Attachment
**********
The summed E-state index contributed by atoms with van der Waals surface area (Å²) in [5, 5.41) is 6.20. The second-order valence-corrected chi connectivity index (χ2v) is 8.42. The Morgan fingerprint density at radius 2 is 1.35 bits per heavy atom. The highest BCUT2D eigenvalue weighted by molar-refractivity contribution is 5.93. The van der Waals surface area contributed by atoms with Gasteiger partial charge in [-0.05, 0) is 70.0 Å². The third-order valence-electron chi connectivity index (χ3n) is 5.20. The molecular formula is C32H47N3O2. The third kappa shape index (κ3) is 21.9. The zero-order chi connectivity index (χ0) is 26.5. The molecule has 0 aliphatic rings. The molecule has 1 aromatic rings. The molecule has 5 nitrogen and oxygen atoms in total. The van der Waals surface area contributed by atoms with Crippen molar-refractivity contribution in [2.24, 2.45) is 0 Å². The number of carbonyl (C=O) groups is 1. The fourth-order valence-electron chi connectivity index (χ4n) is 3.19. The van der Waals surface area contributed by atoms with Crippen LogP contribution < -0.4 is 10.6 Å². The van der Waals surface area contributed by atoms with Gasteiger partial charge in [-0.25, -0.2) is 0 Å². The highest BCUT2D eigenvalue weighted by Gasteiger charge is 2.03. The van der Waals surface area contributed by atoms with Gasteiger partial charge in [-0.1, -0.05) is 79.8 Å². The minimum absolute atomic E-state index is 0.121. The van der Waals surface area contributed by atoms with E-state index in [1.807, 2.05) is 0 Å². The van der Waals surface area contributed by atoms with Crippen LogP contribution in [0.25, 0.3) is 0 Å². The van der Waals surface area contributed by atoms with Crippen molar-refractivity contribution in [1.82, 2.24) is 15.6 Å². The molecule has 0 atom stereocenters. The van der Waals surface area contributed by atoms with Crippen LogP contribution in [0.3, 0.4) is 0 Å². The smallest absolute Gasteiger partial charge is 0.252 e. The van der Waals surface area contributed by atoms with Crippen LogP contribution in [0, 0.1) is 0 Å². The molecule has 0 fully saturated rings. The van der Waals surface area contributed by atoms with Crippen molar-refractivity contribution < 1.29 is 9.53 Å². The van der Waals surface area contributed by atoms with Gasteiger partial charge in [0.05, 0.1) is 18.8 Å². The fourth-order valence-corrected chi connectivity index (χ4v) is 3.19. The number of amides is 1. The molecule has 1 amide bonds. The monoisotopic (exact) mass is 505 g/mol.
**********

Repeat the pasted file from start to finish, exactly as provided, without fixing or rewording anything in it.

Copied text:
The summed E-state index contributed by atoms with van der Waals surface area (Å²) in [5, 5.41) is 6.20. The second-order valence-corrected chi connectivity index (χ2v) is 8.42. The Morgan fingerprint density at radius 2 is 1.35 bits per heavy atom. The highest BCUT2D eigenvalue weighted by molar-refractivity contribution is 5.93. The van der Waals surface area contributed by atoms with Gasteiger partial charge in [-0.05, 0) is 70.0 Å². The third-order valence-electron chi connectivity index (χ3n) is 5.20. The molecular formula is C32H47N3O2. The third kappa shape index (κ3) is 21.9. The zero-order chi connectivity index (χ0) is 26.5. The molecule has 0 aliphatic rings. The molecule has 1 aromatic rings. The molecule has 5 nitrogen and oxygen atoms in total. The van der Waals surface area contributed by atoms with Crippen molar-refractivity contribution in [2.24, 2.45) is 0 Å². The number of carbonyl (C=O) groups is 1. The fourth-order valence-electron chi connectivity index (χ4n) is 3.19. The van der Waals surface area contributed by atoms with Crippen LogP contribution < -0.4 is 10.6 Å². The van der Waals surface area contributed by atoms with Gasteiger partial charge in [-0.25, -0.2) is 0 Å². The highest BCUT2D eigenvalue weighted by Gasteiger charge is 2.03. The van der Waals surface area contributed by atoms with Gasteiger partial charge in [-0.1, -0.05) is 79.8 Å². The minimum absolute atomic E-state index is 0.121. The van der Waals surface area contributed by atoms with E-state index in [1.807, 2.05) is 0 Å². The van der Waals surface area contributed by atoms with Crippen LogP contribution in [0.25, 0.3) is 0 Å². The van der Waals surface area contributed by atoms with Crippen molar-refractivity contribution in [1.82, 2.24) is 15.6 Å². The molecule has 0 atom stereocenters. The van der Waals surface area contributed by atoms with Crippen LogP contribution in [0.3, 0.4) is 0 Å². The smallest absolute Gasteiger partial charge is 0.252 e. The van der Waals surface area contributed by atoms with Crippen LogP contribution in [0, 0.1) is 0 Å². The molecule has 0 fully saturated rings. The van der Waals surface area contributed by atoms with Crippen molar-refractivity contribution < 1.29 is 9.53 Å². The van der Waals surface area contributed by atoms with Gasteiger partial charge in [0.05, 0.1) is 18.8 Å². The fourth-order valence-corrected chi connectivity index (χ4v) is 3.19. The number of amides is 1. The molecule has 1 amide bonds. The monoisotopic (exact) mass is 505 g/mol.